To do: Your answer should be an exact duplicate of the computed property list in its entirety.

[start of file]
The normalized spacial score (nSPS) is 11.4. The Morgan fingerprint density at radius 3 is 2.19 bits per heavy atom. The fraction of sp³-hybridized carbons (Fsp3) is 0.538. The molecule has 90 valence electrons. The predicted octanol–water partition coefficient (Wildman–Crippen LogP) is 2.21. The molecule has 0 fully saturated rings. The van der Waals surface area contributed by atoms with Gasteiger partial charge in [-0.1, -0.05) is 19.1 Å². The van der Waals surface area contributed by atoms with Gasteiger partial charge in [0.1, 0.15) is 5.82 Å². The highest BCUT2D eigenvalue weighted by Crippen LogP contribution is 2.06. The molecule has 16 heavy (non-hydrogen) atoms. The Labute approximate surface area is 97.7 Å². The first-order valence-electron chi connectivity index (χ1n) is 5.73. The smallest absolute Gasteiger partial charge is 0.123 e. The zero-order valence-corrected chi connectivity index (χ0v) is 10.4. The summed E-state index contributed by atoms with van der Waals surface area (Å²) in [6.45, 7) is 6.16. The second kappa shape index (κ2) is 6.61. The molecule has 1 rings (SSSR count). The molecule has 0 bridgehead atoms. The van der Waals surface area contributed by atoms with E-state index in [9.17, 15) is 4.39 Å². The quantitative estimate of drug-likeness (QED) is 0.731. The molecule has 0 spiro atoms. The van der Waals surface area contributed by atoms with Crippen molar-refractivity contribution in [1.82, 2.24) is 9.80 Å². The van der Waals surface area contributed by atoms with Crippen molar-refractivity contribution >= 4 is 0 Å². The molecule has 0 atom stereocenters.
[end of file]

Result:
The normalized spacial score (nSPS) is 11.4. The Morgan fingerprint density at radius 3 is 2.19 bits per heavy atom. The fraction of sp³-hybridized carbons (Fsp3) is 0.538. The molecule has 90 valence electrons. The predicted octanol–water partition coefficient (Wildman–Crippen LogP) is 2.21. The molecule has 0 fully saturated rings. The van der Waals surface area contributed by atoms with Gasteiger partial charge in [-0.1, -0.05) is 19.1 Å². The van der Waals surface area contributed by atoms with Gasteiger partial charge in [0.1, 0.15) is 5.82 Å². The highest BCUT2D eigenvalue weighted by Crippen LogP contribution is 2.06. The molecule has 16 heavy (non-hydrogen) atoms. The Labute approximate surface area is 97.7 Å². The first-order valence-electron chi connectivity index (χ1n) is 5.73. The smallest absolute Gasteiger partial charge is 0.123 e. The zero-order valence-corrected chi connectivity index (χ0v) is 10.4. The summed E-state index contributed by atoms with van der Waals surface area (Å²) in [6.45, 7) is 6.16. The second kappa shape index (κ2) is 6.61. The molecule has 1 rings (SSSR count). The molecule has 0 bridgehead atoms. The van der Waals surface area contributed by atoms with E-state index in [9.17, 15) is 4.39 Å². The quantitative estimate of drug-likeness (QED) is 0.731. The molecule has 0 spiro atoms. The van der Waals surface area contributed by atoms with Crippen molar-refractivity contribution in [1.82, 2.24) is 9.80 Å². The van der Waals surface area contributed by atoms with Crippen molar-refractivity contribution >= 4 is 0 Å². The molecule has 0 atom stereocenters.